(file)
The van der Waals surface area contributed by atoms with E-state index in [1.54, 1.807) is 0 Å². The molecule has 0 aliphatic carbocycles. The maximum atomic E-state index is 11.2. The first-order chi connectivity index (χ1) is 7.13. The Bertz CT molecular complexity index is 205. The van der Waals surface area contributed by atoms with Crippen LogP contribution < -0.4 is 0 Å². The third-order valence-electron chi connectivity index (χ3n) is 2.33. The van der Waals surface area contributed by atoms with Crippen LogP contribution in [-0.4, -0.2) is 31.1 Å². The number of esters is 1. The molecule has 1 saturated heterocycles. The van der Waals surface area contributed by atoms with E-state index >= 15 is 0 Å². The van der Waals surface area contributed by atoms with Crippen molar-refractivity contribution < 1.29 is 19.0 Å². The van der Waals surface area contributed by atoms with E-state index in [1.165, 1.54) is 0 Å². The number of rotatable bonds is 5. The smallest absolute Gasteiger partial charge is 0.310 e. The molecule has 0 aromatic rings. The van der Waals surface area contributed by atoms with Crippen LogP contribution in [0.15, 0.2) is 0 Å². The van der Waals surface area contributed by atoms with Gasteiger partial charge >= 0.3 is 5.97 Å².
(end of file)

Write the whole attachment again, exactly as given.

The van der Waals surface area contributed by atoms with E-state index in [1.54, 1.807) is 0 Å². The molecule has 0 aliphatic carbocycles. The maximum atomic E-state index is 11.2. The first-order chi connectivity index (χ1) is 7.13. The Bertz CT molecular complexity index is 205. The van der Waals surface area contributed by atoms with Crippen LogP contribution < -0.4 is 0 Å². The third-order valence-electron chi connectivity index (χ3n) is 2.33. The van der Waals surface area contributed by atoms with Crippen LogP contribution in [-0.4, -0.2) is 31.1 Å². The number of esters is 1. The molecule has 1 saturated heterocycles. The van der Waals surface area contributed by atoms with E-state index >= 15 is 0 Å². The van der Waals surface area contributed by atoms with Crippen molar-refractivity contribution < 1.29 is 19.0 Å². The van der Waals surface area contributed by atoms with E-state index in [1.165, 1.54) is 0 Å². The number of rotatable bonds is 5. The smallest absolute Gasteiger partial charge is 0.310 e. The molecule has 0 aromatic rings. The van der Waals surface area contributed by atoms with Crippen LogP contribution in [0.15, 0.2) is 0 Å². The van der Waals surface area contributed by atoms with Gasteiger partial charge >= 0.3 is 5.97 Å².